Espargaro: Honda “wasted time and money on me” in 2022 MotoGP season

The Spanish rider, who returns to KTM with its rebranded Tech3 GasGas squad for the 2023 season, said it was “difficult to accept” the team’s decision to pause development on his bike ahead of his departure.

Espargaro struggled this season, finishing 16th in the standings with a best finish of third at the season opener in Qatar and repeatedly stated his unhappiness later in the year at Honda electing to stop giving him new parts upon news of his KTM return.

He says he only felt like a factory Honda rider for one year because of a “completely redundant” 2022 in which he faced the “same problems every single weekend.”

Asked whether he felt Honda’s decision not to give him new parts was them looking more at the short term, he said: “It’s how I worked at KTM. At KTM, until Valencia, I was testing new things.

“In Valencia, it was the first time I was trying the rear device for them, which is important stuff now, so I was testing in the last race the rear device for them and I helped them improve it.

“It’s different ways of working. I think the one I’m leaving is the wrong one, I really think so but it’s their way of doing things. I’m nobody to tell them how to do things, I’m just a rider that rides a bike, that’s it.

“It’s difficult to accept, but at the end of the day, it ends up in the same place. It’s not my factory, it’s not my bike, I’m just a guy that they pay to ride a bike, that’s it. I do whatever they want to.

“For sure, I don’t like it, and I feel like they are wasting their time and money with me, because I could be motivated and full power and doing results and enjoying things more.

“But at the end of the day, I don’t know if they don’t do it because they don’t want to or because they can’t, so this is the point where I am now.”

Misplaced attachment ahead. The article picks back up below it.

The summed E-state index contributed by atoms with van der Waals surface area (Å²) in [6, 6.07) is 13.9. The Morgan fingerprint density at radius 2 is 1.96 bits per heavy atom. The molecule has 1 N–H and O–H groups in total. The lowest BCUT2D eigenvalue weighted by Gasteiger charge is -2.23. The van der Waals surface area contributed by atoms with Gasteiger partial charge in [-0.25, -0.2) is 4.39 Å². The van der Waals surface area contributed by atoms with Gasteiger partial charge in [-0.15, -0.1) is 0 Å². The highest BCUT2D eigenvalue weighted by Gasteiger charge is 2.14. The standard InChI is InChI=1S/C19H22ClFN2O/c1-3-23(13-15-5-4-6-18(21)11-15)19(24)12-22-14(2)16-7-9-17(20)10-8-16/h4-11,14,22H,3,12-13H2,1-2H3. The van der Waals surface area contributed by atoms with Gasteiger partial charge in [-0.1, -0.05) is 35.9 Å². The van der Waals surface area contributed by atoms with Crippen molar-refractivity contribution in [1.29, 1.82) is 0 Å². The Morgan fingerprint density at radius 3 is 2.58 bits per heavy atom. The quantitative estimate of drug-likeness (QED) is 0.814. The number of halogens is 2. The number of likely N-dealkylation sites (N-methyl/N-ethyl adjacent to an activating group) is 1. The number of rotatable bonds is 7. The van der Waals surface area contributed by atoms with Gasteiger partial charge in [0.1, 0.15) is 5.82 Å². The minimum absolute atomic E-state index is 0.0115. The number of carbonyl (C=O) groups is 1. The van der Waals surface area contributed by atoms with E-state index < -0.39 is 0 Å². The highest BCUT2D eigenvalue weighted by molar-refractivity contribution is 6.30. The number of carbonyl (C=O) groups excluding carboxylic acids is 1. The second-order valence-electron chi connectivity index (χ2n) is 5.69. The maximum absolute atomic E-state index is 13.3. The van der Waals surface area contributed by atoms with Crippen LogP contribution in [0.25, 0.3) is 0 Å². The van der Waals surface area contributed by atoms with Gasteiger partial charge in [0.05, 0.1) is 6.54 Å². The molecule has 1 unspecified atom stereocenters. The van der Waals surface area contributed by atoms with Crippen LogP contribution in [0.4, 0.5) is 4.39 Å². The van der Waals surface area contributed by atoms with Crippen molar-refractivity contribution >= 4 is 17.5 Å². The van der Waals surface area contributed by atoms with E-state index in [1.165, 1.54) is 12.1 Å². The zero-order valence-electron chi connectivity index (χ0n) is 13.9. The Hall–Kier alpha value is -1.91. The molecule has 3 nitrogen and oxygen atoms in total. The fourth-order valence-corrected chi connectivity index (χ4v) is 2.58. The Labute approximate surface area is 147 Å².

Speaking during the Valencia weekend, his last with the team, Espargaro expressed his disappointment at his time with the squad and said he was “sad” for the situation.

He added: “I felt that I was a factory Honda rider for one year. This year it’s been completely redundant, with the same problems every single weekend, every race, and really struggling.

Pol Espargaro, Tech3 GASGAS Factory Racing

Photo by: GasGas Factory Racing

“When I am struggling normally it’s the way to find a solution. Not all riders have the same riding style so you need to adapt the bike to each rider, this is the way to improve, but it was not the case.

“So I’m sad for this situation because I think I have huge potential. I was one of the best in the pre-season and also in Qatar, but since the results start to bend a little because normal problems appear.

“This is MotoGP, it’s never the same. You need to keep improving and keep doing things to be better, but we didn’t. Well, I didn’t, in my side of the pitbox.

“So that’s the reason why I keep struggling so much and at the end of the day, it ends up the way it is now which is sad, because I think I have potential and hopefully I will show it in the future.”

Espargaro said his two years at Honda had been “the most difficult two years in my sporting career”, and had also affected his personal life.

He said: “From the good things, you learn a lot, but from the bad things I think you learn even more – how to manage the bad and stressful situations.

“I can tell you those two years have been the most difficult two years in my sporting career, because it’s not the same thing doing bad results wearing normal colours on a normal bike.

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“Doing bad results wearing these colours is super painful. Honestly, in my personal life, this affects quite a lot.

“I have two daughters at home who are two and to enjoy them while I was doing these results was quite difficult for me.

“Especially you learn that the good moments, you really need to enjoy them, because they are short and fast and the bad moments here hurt a lot because everyone is seeing you.

“So hopefully next year and the next two years, good things are going to come, and I will be able to enjoy them a little bit more thanks to those two years.”

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